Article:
Discover Hawaii's skies

An aerial overview of the Imiloa Astronomy Center, with its three titanium-sheathed domes that represent the Mauna Kea and other volcanoes.
An aerial overview of the Imiloa Astronomy Center, with its three titanium-sheathed domes that represent the Mauna Kea and other volcanoes.Tim Wright / AP file
/ Source: The Associated Press

For visitors to Hawaii looking for something they can't see from the beach or the golf course, an unconventional museum and planetarium near the base of massive Mauna Kea volcano offers the story of the star-filled skies that guided discoverers to the Hawaiian Islands.

But the Imiloa Astronomy Center, which is designed to resemble the island's three tallest volcanoes, is about more than outer space. Imiloa also doubles as a cultural center, with Hawaiian-language translations displayed on every exhibit and a focus on islanders' history of exploration.

Tours start with an indoor walk through a replica forest of koa trees until you reach a room dedicated to Mauna Kea, the 13,796-foot Big Island mountain. The room is filled with the sparkling stars that Polynesian voyagers used to navigate their way across the Pacific until they arrived in Hawaii. Native Hawaiian chants surround visitors as they learn about the sacred nature of the now-dormant volcano, which is the home of the snow goddess Poliahu.

Mauna Kea is also home to 13 giant telescopes that provide scientists with one of the clearest views into space of any place on earth. While there is a visitor's center on the mountain, the telescopes are off-limits to tourists.

But Imiloa makes the type of astronomy research that goes on atop Mauna Kea accessible to the general public.

Imiloa's emphasis on Hawaiian culture and history also provides a context for understanding the controversy over the mountaintop obervatories. Mauna Kea has long been a source of contention between international scientists and Hawaiians who oppose the telescopes on the summit, believing that the mountain is a holy place that should have been left untouched.

"It's not a secret that there's tension over Mauna Kea," said Kaiu Kimura, an experiences coordinator at Imiloa. "Historically, people have always had to say whether they're a cultural practitioner or a believer in science. We're trying to say that we're both."

In the museum's planetarium, the astronomy center's 22-minute signature film, "Maunakea: Between Earth and Sky," traces the journey of explorers aboard double-hulled canoes who used the stars to plot their course across the sea.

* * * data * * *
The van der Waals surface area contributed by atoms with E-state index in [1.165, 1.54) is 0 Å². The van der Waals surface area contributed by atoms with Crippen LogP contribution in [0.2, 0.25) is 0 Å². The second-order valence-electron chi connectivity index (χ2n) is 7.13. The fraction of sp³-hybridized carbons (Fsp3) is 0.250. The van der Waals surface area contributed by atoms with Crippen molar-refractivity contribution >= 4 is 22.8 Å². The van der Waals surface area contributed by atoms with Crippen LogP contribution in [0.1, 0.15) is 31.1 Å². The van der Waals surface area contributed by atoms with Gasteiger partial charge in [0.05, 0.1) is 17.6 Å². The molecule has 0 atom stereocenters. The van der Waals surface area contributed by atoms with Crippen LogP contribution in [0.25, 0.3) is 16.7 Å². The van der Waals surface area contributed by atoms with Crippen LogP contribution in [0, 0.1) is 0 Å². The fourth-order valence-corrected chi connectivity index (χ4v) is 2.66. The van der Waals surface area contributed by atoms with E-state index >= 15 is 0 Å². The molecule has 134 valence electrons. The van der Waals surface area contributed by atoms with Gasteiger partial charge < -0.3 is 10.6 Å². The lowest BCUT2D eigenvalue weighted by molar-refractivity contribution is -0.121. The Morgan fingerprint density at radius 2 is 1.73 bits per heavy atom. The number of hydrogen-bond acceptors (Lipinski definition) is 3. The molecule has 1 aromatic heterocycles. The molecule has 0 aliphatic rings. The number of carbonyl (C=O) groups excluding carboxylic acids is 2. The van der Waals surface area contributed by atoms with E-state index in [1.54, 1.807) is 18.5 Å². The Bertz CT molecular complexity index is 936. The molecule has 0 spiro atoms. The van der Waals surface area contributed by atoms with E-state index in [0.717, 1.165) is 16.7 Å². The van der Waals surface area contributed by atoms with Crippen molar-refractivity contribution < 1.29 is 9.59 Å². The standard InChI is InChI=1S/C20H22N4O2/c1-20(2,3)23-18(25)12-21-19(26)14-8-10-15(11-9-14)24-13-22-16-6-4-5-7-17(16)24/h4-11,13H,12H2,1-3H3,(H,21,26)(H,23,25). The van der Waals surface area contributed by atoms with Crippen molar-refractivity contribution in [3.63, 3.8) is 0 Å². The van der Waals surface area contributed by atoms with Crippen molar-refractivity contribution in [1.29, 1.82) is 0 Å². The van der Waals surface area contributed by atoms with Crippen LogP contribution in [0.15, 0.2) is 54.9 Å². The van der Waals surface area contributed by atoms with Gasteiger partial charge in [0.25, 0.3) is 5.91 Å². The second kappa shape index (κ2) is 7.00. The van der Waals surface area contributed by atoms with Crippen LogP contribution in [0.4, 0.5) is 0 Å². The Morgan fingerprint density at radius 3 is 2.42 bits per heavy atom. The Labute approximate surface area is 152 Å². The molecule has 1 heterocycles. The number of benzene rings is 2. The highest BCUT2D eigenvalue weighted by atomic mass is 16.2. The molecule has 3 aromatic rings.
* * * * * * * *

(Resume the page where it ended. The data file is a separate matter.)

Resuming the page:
The movie tells of the births of stars and shows footage of underwater volcanoes, and it's followed by a brief star show on the planetarium's dome.

The exhibit hall brings the enormity of the skies to a comprehendible level.

A 3-D "Voyage through Space" video guides the viewer on a scientifically accurate trip through the solar system and galaxy, until you reach the edge of the universe.

Short movies tell of the origins of life, including both the Hawaiian creation chant and the big bang scientific theory that the universe began with a cosmic explosion 13 billion years ago.

You can look at yourself through an infrared camera, similar to those used in some of the telescopes on Mauna Kea. Another display shows how the mirrors of telescopes are used to see far beyond the boundaries of Earth's atmosphere.

In all, there are about 100 custom-designed exhibits in the center.

In one room, a plastic six-foot diameter globe hung from the ceiling is lit up with projection cameras using animated data from the National Oceanic and Atmospheric Administration.

The globe shows views including the weather patterns that created Hurricane Katrina, the city lights that can be seen from space and depictions of Earth's varying climates.

Nearby, another room features information on the ukulele and the rebirth of the Hawaiian language.

"Astronomy feeds the mind, and Hawaiian culture feeds the heart," said Peter Giles, executive director for the center. "Astronomy and Hawaiian culture have always belonged together."

The $28-million Imiloa museum, whose name means "to seek and explore," had 45,000 visitors in its inaugural year since opening in February 2006, but it hasn't caught on with tourists yet. Located on the University of Hawaii-Hilo campus, about 80 percent of its visitors are Hawaii residents.

So it still qualifies as a rare find, offering something beyond the beaches, luaus, golf courses or even nearby Hawaii Volcanoes National Park that lure most Big Island tourists.

"If you really want to understand how the volcanic islands were formed, and what the stories and genealogical history of the people are, and the role of the great star-readers, then you have to visit Imiloa," said Gloria Chun-Hoo, the museum's marketing manager. "You will reach another level of depth and understanding that you won't find anywhere else."

Imiloa was designed to resemble the landscape of the Big Island. Its structure is shaped with three titanium-clad cones to represent the three tallest of the five volcanoes that make up the island: Mauna Kea, Mauna Loa and Hualalai.

Outside, the largest native plant garden in the state displays more than 50 species that existed before the state was overrun by foreign breeds.

"This is what Hawaii used to look like. This is the true feeling of Hawaii's ecosystem," said Hokuao Pellegrino, the cultural landscape curator. "We want people to feel the Hawaiian culture, not just as something they read about."